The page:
Russia pulls out of grain safe-transit deal after alleged Crimea drone attack

The Russian fleet stationed in the port was also attacked by a drone in July. PHOTO: AFP

KYIV - Russia will halt its participation in the safe-transit deal for Ukrainian grain exports from three Black Sea ports, Interfax reported on Saturday, citing a Ministry of Defence statement slamming a “terrorist attack” on the Russian fleet in Crimea overnight.

Russia’s defence ministry said a navy minesweeper suffered minor damage from a “massive” drone strike on its Black Sea fleet in Crimea, and accused the United Kingdom of helping with the attack, without offering evidence. The UK denied any involvement. 

The drone attack on Sevastopol port in the Moscow-annexed Crimea was the “most massive” on the peninsula since the Kremlin sent troops to Ukraine in February, a Moscow-backed official said.

“Today at night (Friday), the most massive attack by UAVs (unmanned aerial vehicles) and remote-controlled surface vehicles in the waters of the Sevastopol bay was undertaken” since Moscow launched its offensive into Ukraine eight months ago, Sevastopol governor Mikhail Razgozhayev told Russian state media, of the port.

But the Ukrainian president’s chief of staff accused Russia of “blackmail” and “invented terror attacks” on its own facilities on Saturday, following the explosions in Crimea.

“The primitiveness of Russian blackmail (can be seen) in everything. Nuclear blackmail, energy, food,” Ukraine’s top presidential staffer Andriy Yermak wrote on the Telegram app.

His comments were an apparent response to Russian accusations that Ukraine was behind the blasts, as a result of which Moscow said it was suspending its participation in the United Nations-backed Black Sea grain corridor.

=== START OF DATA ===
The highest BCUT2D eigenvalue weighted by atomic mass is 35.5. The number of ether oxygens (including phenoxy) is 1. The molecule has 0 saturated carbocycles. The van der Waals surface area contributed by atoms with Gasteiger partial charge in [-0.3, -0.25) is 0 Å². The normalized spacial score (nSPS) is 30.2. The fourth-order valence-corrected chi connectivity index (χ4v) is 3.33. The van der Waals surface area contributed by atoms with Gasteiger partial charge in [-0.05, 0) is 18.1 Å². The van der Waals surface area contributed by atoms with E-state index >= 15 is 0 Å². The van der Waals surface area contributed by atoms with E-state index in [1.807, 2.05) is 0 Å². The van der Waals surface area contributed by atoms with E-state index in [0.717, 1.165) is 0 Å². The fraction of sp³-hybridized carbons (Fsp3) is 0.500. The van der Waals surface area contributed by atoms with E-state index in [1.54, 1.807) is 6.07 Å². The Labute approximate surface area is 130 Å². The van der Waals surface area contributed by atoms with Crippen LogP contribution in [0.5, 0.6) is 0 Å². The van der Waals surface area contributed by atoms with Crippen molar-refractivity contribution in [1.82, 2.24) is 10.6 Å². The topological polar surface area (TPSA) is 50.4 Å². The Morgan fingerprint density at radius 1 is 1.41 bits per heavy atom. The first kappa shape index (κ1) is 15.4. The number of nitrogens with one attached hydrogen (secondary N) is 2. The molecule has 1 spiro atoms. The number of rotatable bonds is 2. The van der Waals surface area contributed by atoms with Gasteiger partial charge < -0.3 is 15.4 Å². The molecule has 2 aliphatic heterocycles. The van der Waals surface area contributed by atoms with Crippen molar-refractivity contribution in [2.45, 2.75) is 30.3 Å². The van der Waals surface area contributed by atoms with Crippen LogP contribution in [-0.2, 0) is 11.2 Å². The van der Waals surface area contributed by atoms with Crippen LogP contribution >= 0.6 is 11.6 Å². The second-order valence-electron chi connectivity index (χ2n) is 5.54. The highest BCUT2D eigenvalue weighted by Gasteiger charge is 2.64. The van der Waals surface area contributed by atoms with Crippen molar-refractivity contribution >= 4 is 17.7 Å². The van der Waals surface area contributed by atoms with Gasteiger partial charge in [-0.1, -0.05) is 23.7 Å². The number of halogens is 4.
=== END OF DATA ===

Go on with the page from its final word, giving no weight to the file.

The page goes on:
Russia’s defence ministry said its ships targeted were involved in ensuring security for the grain corridor allowing safe transit of agricultural goods from Ukrainian ports.

It accused “British specialists” of helping Ukraine’s military carry out the attack, without offering evidence. Russia annexed the Crimea peninsula from Ukraine in 2014.

Meanwhile, Russia said on Friday it had finished calling up reservists to fight in Ukraine, having drafted hundreds of thousands in a month and already sending more than a quarter of them to the battlefield after a divisive mobilisation campaign that was its first since World War II.

“The task set by you of (mobilising) 300,000 people has been completed. No further measures are planned,” Defence Minister Sergei Shoigu told President Vladimir Putin at a televised meeting in the Kremlin. He said 82,000 had already been sent to the combat zone and the rest were training.

Separately, in an interview published on Saturday, European Union Justice Commissioner Didier Reynders said Russian assets worth around €17 billion (S$24 billion) have been frozen since Moscow invaded Ukraine.

The figure has risen from the roughly €13.8 billion “from oligarchs and other entities” that Mr Reynders in July announced the EU had frozen, mainly in five countries. REUTERS, BLOOMBERG, AFP

Join ST's Telegram channel and get the latest breaking news delivered to you.